Friday, April 3, 2009

Iowa Gay Marriage Ruling Makes End-Run Around State's Voters

I'm looking at the reactions on the left to the ruling from the Iowa Supreme Court allowing gay couples to marry, "Unanimous ruling: Iowa marriage no longer limited to one man, one woman."

So, it's a great day for civil rights? Not exactly:

“Iowa loses,” said Republican Sen. David Johnson of Ocheyedan. “There have been attempts in the past few years to allow Iowans to weigh in on this issue through our constitutional amendment process and it’s been blocked by majority party leadership. That’s why Iowa loses.”
One might think Iowa's leadership would let voters decide the issue at the polls, providing an up or down vote on such a controversial policy.

In a new poll from the University of Iowa, just over a quarter of respondents backed full gay marriage rights:

The random statewide telephone poll of 978 registered voters found that 36.7 percent of Iowans oppose recognition of gay marriage and civil unions. Overall, 26.2 percent of respondents support gay marriage and 27.9 percent oppose gay marriage but support civil unions. The poll was conducted March 23 through March 31. The margin of error is +/-3.1 percent for the full sample.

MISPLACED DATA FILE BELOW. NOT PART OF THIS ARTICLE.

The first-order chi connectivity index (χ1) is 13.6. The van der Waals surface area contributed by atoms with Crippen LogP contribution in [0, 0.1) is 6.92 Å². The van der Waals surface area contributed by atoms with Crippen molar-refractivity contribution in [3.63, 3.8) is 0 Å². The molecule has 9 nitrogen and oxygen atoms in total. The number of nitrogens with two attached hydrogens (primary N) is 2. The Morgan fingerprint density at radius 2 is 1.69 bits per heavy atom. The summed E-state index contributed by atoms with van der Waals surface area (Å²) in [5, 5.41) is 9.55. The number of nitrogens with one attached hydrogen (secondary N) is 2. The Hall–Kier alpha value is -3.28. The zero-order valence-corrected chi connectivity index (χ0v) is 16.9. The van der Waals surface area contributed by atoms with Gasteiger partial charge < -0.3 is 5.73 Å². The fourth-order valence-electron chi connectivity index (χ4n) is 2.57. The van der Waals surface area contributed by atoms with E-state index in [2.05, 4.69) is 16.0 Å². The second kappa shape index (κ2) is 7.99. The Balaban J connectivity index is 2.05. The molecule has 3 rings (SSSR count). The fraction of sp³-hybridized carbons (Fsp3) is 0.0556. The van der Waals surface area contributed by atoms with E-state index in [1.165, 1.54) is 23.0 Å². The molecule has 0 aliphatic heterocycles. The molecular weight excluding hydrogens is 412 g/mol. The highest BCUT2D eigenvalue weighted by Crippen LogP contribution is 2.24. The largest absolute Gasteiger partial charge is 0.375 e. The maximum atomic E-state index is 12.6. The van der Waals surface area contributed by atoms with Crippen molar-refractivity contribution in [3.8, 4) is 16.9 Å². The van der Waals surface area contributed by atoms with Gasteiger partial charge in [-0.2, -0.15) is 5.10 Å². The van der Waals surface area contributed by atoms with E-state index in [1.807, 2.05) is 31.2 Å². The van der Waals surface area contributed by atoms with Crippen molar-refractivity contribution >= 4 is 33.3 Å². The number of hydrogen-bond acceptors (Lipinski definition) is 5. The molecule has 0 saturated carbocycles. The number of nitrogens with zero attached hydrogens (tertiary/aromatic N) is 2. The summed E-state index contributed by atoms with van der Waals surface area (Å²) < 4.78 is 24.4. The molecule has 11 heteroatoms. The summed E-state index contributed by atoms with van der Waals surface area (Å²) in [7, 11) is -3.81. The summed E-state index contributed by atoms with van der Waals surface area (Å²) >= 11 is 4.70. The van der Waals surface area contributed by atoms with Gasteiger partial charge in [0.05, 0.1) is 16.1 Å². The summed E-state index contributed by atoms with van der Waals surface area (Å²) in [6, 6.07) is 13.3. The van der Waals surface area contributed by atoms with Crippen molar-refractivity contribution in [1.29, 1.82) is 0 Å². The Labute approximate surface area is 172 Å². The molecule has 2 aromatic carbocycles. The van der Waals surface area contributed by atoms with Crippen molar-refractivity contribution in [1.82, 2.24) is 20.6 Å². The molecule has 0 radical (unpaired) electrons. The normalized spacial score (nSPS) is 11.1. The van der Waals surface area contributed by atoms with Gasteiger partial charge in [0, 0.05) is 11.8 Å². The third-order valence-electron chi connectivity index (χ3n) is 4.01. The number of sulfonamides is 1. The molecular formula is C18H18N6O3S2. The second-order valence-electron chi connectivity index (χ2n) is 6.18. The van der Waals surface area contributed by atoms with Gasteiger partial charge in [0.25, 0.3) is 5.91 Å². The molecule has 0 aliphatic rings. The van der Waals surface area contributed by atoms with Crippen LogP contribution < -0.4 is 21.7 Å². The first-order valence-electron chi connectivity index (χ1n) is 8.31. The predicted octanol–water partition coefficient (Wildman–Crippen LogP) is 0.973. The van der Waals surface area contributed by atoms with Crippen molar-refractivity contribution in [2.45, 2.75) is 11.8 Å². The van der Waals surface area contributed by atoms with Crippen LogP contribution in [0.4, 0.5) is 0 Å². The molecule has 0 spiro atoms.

These findings are similar to Newsweek's survey from last December that found just 31 percent of those polled nationwide supporting a full-blown right to same-sex marriage. Americans are accepting of civil protections for legal same-sex unions. However, they continue to respect the institution of marriage as exclusive to that of one man and one woman.

But what will happen is that gay rights activists will spin the Iowa court ruling as signaling the inevitability of same-sex marriage accross the country?
Ben Smith notes this about the language of the court's holding:

It's really a sweeping, total win for the gay-rights side, rejecting any claim that objections to same-sex marriage can be seen as "rational," rejecting a parallel civil union remedy, and pronouncing same-sex marriages and gay and lesbian couples essentially normal.
So, as Andre Agassi used to say, "Image Is Everything."